SPRINGFIELD, Ill. (AP) — The Illinois Legislature approved a historic plan Tuesday to eliminate the state's $100 billion pension shortfall, a long-delayed decision proponents described as critical to repairing the state's deeply troubled finances but that faces the immediate threat of a legal challenge from labor unions.
The House voted 62-53 in favor of the plan, which makes deep cuts in state employees' retirement benefits, minutes after it was approved by a more union-friendly Senate, 30-24. Both chambers are controlled by Democrats, traditional allies of the unions.
The measure now goes to Gov. Pat Quinn, who said he expects to sign it promptly. The Chicago Democrat, who has pushed for years for a fix for the nation's worst-funded state pension system, declared a victory.
"Today, we have won. The people of Illinois have won," Quinn said. "This landmark legislation is a bipartisan solution that squarely addresses the most difficult fiscal issue Illinois has ever confronted."
But the state's finances are far from in the clear, even with the $160 billion in savings the plan is estimated to provide over the next three decades.
Public-employee unions said they will seek to have the law thrown out because they believe it violates a provision of the state Constitution that says pension benefits may not be diminished. That could delay any positive movement on the state's credit rating, also the nation's worst after the major ratings agencies have repeatedly downgraded because of the massive unfunded pension liability.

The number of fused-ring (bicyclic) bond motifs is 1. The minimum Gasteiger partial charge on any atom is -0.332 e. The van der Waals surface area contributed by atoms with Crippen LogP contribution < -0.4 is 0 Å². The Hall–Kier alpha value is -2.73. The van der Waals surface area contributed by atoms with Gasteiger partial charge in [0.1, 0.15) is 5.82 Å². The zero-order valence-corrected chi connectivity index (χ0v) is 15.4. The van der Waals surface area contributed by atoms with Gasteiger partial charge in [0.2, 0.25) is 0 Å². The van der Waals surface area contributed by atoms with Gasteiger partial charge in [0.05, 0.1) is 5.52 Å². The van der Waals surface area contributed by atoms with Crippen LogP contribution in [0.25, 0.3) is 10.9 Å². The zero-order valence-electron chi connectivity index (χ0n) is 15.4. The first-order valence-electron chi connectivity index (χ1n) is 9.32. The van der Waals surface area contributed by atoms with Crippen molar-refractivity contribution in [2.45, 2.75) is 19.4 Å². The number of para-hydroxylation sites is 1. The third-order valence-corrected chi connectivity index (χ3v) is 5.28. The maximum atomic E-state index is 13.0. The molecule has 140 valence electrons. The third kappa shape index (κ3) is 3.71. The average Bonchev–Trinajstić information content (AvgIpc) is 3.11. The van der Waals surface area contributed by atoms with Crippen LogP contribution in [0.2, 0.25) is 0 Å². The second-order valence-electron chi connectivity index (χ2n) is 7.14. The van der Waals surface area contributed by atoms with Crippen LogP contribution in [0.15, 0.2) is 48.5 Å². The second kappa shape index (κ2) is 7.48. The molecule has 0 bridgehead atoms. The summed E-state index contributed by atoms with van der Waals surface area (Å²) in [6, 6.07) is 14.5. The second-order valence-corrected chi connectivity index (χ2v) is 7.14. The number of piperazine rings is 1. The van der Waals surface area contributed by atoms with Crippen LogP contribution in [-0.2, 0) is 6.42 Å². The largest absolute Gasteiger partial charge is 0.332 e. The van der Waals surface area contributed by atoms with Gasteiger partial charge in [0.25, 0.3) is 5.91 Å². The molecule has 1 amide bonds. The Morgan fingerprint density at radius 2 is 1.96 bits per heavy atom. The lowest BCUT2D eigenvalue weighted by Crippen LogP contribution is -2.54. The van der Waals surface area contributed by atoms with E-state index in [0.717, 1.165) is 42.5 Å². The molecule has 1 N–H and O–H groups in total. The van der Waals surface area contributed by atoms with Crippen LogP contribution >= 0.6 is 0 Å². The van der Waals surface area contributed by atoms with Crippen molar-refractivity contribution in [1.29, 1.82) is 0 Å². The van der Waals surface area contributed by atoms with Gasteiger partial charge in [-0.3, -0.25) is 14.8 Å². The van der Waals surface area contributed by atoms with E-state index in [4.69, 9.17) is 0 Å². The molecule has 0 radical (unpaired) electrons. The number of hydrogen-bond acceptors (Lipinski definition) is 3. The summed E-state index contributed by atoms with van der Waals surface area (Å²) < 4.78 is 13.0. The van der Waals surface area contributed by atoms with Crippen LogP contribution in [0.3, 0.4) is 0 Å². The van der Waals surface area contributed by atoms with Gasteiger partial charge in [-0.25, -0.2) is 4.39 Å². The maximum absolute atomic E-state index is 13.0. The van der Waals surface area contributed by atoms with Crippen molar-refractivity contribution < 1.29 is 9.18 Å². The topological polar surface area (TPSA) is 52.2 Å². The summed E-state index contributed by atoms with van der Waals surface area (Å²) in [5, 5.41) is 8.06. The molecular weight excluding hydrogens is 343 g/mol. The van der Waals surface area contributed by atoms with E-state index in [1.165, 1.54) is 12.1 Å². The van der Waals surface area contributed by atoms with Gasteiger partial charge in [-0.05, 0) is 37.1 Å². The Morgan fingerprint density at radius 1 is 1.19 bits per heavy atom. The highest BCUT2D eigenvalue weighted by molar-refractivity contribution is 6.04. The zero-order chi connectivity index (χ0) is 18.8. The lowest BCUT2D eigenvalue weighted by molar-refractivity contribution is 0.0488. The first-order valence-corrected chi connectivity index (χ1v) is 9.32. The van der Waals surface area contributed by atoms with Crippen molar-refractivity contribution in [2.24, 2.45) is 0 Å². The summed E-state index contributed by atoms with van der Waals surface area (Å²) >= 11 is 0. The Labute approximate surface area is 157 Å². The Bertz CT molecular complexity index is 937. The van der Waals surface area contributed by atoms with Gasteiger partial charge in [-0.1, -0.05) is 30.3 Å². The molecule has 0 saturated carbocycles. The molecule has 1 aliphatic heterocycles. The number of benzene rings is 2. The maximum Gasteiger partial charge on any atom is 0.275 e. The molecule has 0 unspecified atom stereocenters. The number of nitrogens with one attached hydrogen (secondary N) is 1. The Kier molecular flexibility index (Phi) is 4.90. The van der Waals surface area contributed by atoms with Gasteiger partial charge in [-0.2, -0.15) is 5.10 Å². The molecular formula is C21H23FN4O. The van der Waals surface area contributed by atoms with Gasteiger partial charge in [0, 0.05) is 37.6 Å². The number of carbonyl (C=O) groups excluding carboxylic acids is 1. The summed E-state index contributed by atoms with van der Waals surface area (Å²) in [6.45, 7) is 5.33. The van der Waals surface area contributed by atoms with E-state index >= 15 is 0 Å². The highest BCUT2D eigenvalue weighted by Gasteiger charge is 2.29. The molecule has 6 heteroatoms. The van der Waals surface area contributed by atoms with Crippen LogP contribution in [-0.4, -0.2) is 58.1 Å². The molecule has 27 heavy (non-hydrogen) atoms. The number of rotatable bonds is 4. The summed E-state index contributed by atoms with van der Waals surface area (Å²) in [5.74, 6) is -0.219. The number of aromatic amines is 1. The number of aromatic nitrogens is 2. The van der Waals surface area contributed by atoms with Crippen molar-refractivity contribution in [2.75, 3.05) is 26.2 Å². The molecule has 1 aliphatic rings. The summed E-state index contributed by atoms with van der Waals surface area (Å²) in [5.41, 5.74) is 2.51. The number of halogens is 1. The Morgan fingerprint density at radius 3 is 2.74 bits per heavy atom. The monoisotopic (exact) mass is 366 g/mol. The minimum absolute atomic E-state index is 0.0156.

A coalition of unions known as We Are One Illinois, which lobbied heavily against the bill, issued a statement saying the legislation is unfair to workers and retirees who for years made faithful contributions to retirement systems but now will see benefits cut because of government mismanagement.
"This is no victory for Illinois, but a dark day for its citizens and public servants," they said. "Teachers, caregivers, police and others stand to lose huge portions of their life savings because politicians chose to threaten their retirement security."
Illinois' unfunded pension problem is due largely to lawmakers' failure for decades to make the state's full payments to the funds.
From California to Rhode Island, a number of states have dealt with similar pension troubles, but Illinois' Democrat-controlled Legislature has notably lagged behind in finding the political will to deal with its ballooning financial problem. Meanwhile, annual pension payments grew to about one-fifth of the state's general funds budget, taking money away from schools, roads and other areas.
The measure approved Tuesday emerged last week following negotiations by a bipartisan pension conference committee and then meetings of Illinois' legislative leaders. They say it will reduce the current unfunded liability by $21 billion and fully fund the systems by 2044.
It will push back the retirement age for workers ages 45 and younger, on a sliding scale. The annual 3 percent cost-of-living increases for retirees will be replaced with a system that only provides the increases on a portion of benefits, based on how many years a beneficiary was in their job. Some workers will have the option of freezing their pension and starting a 401(k)-style defined contribution plan.